eNews • October 2, 2015
Promoting a Cost-Effective, Reliable and Competitive Transportation System

Ribble Introduces Safe Trucking Act

Congressman Reid Ribble (R-WI) recently introduced legislation designed to result in enhanced motorist safety, diminished wear and tear on our nation’s roads, reduced carbon emissions, and greater efficiency of transporting soybeans, grain, and other freight.

H.R. 3488 - the “Safe, Flexible, and Efficient Trucking Act” (The Safe Trucking Act) - will provide each state the option to allow semis to weigh up to 91,000 lbs. - provided the addition of a sixth axle (22 wheels total) - to operate on the Interstate Highway System within the state. The current federal weight limit on interstates is 80,000 lbs. - most frequently transported via a five axle (18 wheels total) configuration. While the truck configuration proposed by the Safe Trucking Act will permit more freight to be transported per semi, the size and length of the truck will not increase. A semi will simply be allowed to utilize a higher percentage of its available capacity.

American farmers and grain handlers depend upon our nation’s system of roads and bridges to efficiently deliver products to the local country elevator, processor, or export terminal. Having a safe, well-maintained, and efficient system is essential to the profitability of farmers and agriculture.

According to the U.S. Department of Transportation, the volume of freight demand by all modes of transportation - truck, rail, maritime, and air - is expected to increase from 18.5 billion tons in 2010 to more than 27.5 billion tons in 2040. Demand for trucking is expected to increase from 12.5 billion tons in 2010 to 18.5 billion in 2040 - a 50 percent increase.

While demand for trucking continues to increase, trucking capacity has been challenged by insufficient investment in road and bridge capacity, a widespread and persistent shortage of truck drivers, and recent declines in rail service that have required trucks to accommodate more freight.

The question confronting decision makers is how to accommodate our nation’s significant growth in demand for trucking without compromising safety nor damaging our roads.

Recent analysis by the U.S. Department of Transportation, the soybean checkoff, and others have examined the impact of increasing semi weight limits on the interstate system on: 1.) Motorist safety; 2.) Infrastructure wear and tear; 3.) Carbon emissions and fuel consumption; and 4.) Potential cost savings and efficiency gains for agriculture and the U.S. economy.

Increase in Motorist Safety:

* Adding an additional sixth axle to a semi weighing 91,000 lbs. will create additional braking capacity so that stopping distances will be one foot less than a five axle, 80,000 lbs. truck.

* Allowing six axle, 91,000 lbs. semis will result in fewer semis on the road compared to maintaining an 80,000 lbs. weight limit, which will result in fewer motorist accidents and injuries. Research validates that motorist safety is strongly a function of the number of semis over a given stretch of road. Allowing six axle, 91,000 lbs. semis will result in a decrease in truck density - resulting in an increase in motorist safety.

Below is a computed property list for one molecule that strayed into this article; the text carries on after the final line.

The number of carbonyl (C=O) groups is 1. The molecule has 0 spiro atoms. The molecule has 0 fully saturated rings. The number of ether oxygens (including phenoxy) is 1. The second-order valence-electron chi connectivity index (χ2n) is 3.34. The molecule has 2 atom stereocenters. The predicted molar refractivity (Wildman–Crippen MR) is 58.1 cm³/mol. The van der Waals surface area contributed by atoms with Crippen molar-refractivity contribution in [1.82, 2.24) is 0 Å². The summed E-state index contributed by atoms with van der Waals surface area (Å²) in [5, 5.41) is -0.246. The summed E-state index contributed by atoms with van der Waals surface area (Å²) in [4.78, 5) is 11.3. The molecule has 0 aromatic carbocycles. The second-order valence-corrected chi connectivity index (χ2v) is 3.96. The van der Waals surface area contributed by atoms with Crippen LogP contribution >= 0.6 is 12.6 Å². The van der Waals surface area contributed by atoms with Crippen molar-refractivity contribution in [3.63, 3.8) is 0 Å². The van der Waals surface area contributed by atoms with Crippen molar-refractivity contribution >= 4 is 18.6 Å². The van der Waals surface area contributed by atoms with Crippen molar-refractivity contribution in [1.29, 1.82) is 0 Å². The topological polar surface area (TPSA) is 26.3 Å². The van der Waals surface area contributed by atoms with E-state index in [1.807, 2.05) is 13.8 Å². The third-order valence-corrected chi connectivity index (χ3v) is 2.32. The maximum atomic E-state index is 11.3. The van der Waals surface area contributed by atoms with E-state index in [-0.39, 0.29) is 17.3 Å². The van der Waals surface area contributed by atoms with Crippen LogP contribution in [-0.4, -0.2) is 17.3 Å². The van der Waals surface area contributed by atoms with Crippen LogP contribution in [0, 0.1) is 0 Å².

Infrastructure Wear and Tear:

* A six axle, 91,000 lbs. semi will result in a reduction of weight per tire of 308 lbs. compared to a five axle, 80,000 lbs. semi - reducing wear and tear on the nation’s roads. 91,000 lbs./22 wheels (six axles) = 4,136 lbs. per tire. 80,000 lbs./18 wheels (five axles) = 4,444 lbs. per tire.

* A six axle, 91,000 lbs. configuration is compliant with the Federal Highway Administration’s Federal Bridge Formula - meaning that such trucks will meet weight distribution requirements for bridges on the Interstate Highway System.

Cost Savings and Efficiency Gains:

* For transporting agricultural products, allowing six axle, 91,000 lbs. semis will result in fewer truck trips, fewer gallons of fuel consumed, fewer tons of carbon dioxide emissions, and reduced fuel costs.

* The use of a six axle, 91,000 lbs. semi will enable a farmer to transport an additional 137 bushels of soybeans or wheat or 146 bushels of corn per load.

Impact on Railroads:

* Trucking and rail are increasingly not interchangeable modes of transportation. This is particularly the case with agriculture. Over the past several decades, railroads have adopted a business model of emphasizing long haul service, which has resulted in more limited access to the rail network in rural areas. Years ago, a high percentage of soybean and grain handlers enjoyed rail service at their facility. That is no longer the case. As a result, farmers and grain handlers must increasingly utilize trucking to access the rail network. Given how trucking and rail are less interchangeable, the potential modal shift from rail to trucking due to the adoption of 91,000 lbs. semis is significantly limited. The U.S. Department of Transportation calculated that the potential modal shift nationwide would amount to less than one third of one percent of railroad revenues. This minimal modal shift would be even less for agricultural shipments.

The Soy Transportation Coalition is comprised of thirteen state soybean boards, the American Soybean Association, and the United Soybean Board. The National Grain and Feed Association and the National Oilseed Processors Association serve as ex-officio members of the organization.

Soy Transportation Coalition
1255 SW Prairie Trail Pkwy., Ankeny, Iowa 50023
Phone: (515) 727-0665 Fax (515) 251-8657
Email msteenhoek@soytransportation.org
Web www.soytransportation.org

Funded by the Soybean Checkoff